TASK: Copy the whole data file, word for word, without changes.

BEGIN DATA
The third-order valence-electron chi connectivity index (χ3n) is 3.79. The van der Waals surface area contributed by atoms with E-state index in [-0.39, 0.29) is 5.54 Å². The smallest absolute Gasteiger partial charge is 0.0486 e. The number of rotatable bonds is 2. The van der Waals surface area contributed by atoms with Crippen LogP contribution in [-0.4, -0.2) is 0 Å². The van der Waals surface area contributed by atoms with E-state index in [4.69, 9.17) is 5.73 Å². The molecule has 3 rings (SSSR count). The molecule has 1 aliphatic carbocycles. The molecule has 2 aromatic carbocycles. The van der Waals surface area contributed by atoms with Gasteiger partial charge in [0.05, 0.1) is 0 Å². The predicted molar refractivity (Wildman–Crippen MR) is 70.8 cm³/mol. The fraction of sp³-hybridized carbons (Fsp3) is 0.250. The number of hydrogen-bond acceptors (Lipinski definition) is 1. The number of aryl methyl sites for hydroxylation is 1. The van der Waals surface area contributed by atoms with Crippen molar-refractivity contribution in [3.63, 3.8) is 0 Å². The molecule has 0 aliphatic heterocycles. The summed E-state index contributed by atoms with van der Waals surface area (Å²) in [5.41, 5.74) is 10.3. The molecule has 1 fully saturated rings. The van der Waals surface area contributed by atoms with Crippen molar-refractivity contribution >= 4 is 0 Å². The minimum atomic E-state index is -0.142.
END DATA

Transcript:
The third-order valence-electron chi connectivity index (χ3n) is 3.79. The van der Waals surface area contributed by atoms with E-state index in [-0.39, 0.29) is 5.54 Å². The smallest absolute Gasteiger partial charge is 0.0486 e. The number of rotatable bonds is 2. The van der Waals surface area contributed by atoms with Crippen LogP contribution in [-0.4, -0.2) is 0 Å². The van der Waals surface area contributed by atoms with E-state index in [4.69, 9.17) is 5.73 Å². The molecule has 3 rings (SSSR count). The molecule has 1 aliphatic carbocycles. The molecule has 2 aromatic carbocycles. The van der Waals surface area contributed by atoms with Gasteiger partial charge in [0.05, 0.1) is 0 Å². The predicted molar refractivity (Wildman–Crippen MR) is 70.8 cm³/mol. The fraction of sp³-hybridized carbons (Fsp3) is 0.250. The number of hydrogen-bond acceptors (Lipinski definition) is 1. The number of aryl methyl sites for hydroxylation is 1. The van der Waals surface area contributed by atoms with Crippen molar-refractivity contribution in [3.63, 3.8) is 0 Å². The molecule has 0 aliphatic heterocycles. The summed E-state index contributed by atoms with van der Waals surface area (Å²) in [5.41, 5.74) is 10.3. The molecule has 1 fully saturated rings. The van der Waals surface area contributed by atoms with Crippen molar-refractivity contribution >= 4 is 0 Å². The minimum atomic E-state index is -0.142.